November 18, 2008

Visions of Adulthood Dancing in My Head

Super popular series MadMen focuses on a Madison Avenue ad agency and its inhabitants in the year 1960. I don't have TV but rented the first season on DVD. The plots bring up many interesting social, cultural and psychological issues, set in a period that is our current time's roots.


Good writing and acting and a stylish design aside, what has riveted me to the series' story lines is that this time in history is our current time's immediate predecessor. It's so far away and yet just beyond the door. It informs much of what we don't think about. So much has changed since then, it's almost unbelievable. In this time, men work and women are almost all wives or secretaries. There are three maverick female characters who most modern women will relate to, myself included. They are the wealthy and commanding dazzling leader of a Jewish department store, a free spirited unmarried commercial artist living in the Village and a (scandalous) divorcee who moves into the lead characters' suburban community with her two young children and the other mothers can't figure out how or what she's about.

These societal questions have me thinking more deeply than usual about what adulthood is, what adult roles are and what I myself want out of life, relationships, work and love. I've never seen this period portrayed in a way that made me realize what it was like to live in it as a young adult unless it's just hitting me this way because of my own time when watching it.

In keeping with these thoughts, the other day I thought about the Joni Mitchell lyrics from her song Court and Spark:

“It seemed like he read my mind
He saw me mistrusting him
And still acting kind
He saw how I worried sometimes
I worry sometimes”

Like MadMen and other stories and art, there are moments when meaning pops out and talks directly to us. I heard these lyrics differently than I had heard them before and it made me think about Joni Mitchell writing them and feeling them as an adult. When I first heard them, I thought of them at face value. Now I feel that “adult worry” and the worry in a relationship too is such a deep and troubling thing and I get so much more from what she is saying. I guess you never stop growing up in life, if you're lucky, that is.

October 10, 2008

Grace of My Heart

Grace of My Heart is a killer song by Elvis Costello and Burt Bacharach and a brilliant movie by director Allison Anders from 1996 that traces the roots of modern music from New York's 1950s Brill Building up to the 1970s.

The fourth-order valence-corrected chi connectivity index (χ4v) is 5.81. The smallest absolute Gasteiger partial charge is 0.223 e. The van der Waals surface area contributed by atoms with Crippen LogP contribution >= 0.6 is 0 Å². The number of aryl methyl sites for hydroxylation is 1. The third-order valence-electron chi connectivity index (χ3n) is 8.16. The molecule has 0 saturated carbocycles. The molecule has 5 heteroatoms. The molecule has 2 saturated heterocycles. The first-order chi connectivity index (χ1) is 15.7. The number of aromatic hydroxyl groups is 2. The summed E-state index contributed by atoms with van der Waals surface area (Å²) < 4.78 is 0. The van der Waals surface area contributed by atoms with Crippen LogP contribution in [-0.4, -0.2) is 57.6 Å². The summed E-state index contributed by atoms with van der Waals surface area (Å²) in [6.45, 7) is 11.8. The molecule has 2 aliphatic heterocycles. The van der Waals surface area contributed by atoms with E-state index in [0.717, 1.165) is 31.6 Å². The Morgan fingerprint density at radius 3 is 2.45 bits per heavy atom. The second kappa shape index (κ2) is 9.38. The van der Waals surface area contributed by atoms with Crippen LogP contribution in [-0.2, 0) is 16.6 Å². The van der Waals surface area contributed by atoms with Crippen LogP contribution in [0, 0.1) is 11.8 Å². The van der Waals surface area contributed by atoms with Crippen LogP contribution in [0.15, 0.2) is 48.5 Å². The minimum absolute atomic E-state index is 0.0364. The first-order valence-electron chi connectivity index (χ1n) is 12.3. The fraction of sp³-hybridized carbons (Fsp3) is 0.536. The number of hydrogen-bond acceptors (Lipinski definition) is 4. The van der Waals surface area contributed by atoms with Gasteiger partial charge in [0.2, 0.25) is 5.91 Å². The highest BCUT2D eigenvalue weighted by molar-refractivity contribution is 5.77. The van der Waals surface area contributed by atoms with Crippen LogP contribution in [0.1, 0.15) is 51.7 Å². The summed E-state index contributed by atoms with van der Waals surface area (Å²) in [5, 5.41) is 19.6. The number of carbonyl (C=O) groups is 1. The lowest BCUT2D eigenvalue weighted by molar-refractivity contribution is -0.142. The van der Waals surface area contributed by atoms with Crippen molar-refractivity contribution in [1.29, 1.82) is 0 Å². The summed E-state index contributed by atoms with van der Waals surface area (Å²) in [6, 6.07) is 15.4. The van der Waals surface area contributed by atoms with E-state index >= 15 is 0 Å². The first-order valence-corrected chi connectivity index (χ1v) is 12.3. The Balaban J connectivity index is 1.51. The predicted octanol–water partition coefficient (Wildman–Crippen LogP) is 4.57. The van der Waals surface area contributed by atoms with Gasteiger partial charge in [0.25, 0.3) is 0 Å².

Grace of My Heart

Illeana Douglas stars as Denise Waverly aka Edna Buxton in Grace of My Heart

Unique and masterful actress Illeana Douglas stars as a female singer/songwriter in an era that champions only guy grouups initially. She becomes a songwriter and the story follows her life through different musical eras and personal highs and lows. A music lover's dream, all the music for the movie is original and written by people who were either performing during the times and in some cases their children (Louise Goffin, daughter of Carole King and Gerry Goffin). Larry Klein, producer and ex-husband to Joni Mitchell, produced all the music and has a small part as a record producer in the film. Other stars include John Tuturro and Matt Dillon, both giving stellar performances. One of my all-time favorite movies and soundtracks. (Note stellar singing by Kristen Vigard.)

In the superior commentary by director Allison Anders, she notes that Ileana Douglas' lipstick and nail polish in the scene above were created to match the 1960s recording studio sound baffling exactly — the type of design touch that makes this movie a thrill to watch as well as to listen to.

September 18, 2008


Bramwell is a BBC series from 13 years ago (1995) that explores the courageous life of a female doctor in 1895 named Eleanor Bramwell.


This series is captivating. I defy anyone to say that progress has not been made after taking in this series. No matter how dire our current world, we have made strides we usually take for granted. A female physician was extraordinarily rare in 1895 and was frowned upon. It was said that women had smaller brains and weren't equipped to be doctors. Diseases were shushed, operations were undertaken with risky anesthesia (a miraculous invention in itself), racial divides were enormous and squallor and sickness were rampant and misunderstood. A highly recommended show for historical interest, perspective and great period settings.

September 14, 2008

Your Due Season

In the uplifting movie, Daddy's Little Girls, there is a preacher who inspires the lead character, played by Idris Elba, not to grow faint (of heart).

Don't Faint The lead character is a good guy who faces numerous challenges.

At left, Idris Elba as Monty in “Daddy's Little Girls.”

He has three little girls, an ex-wife with a thug drug dealer boyfriend; he served jail time for a wrongful accusation of rape and he is trying to earn enough money to own his own garage despite obstacles.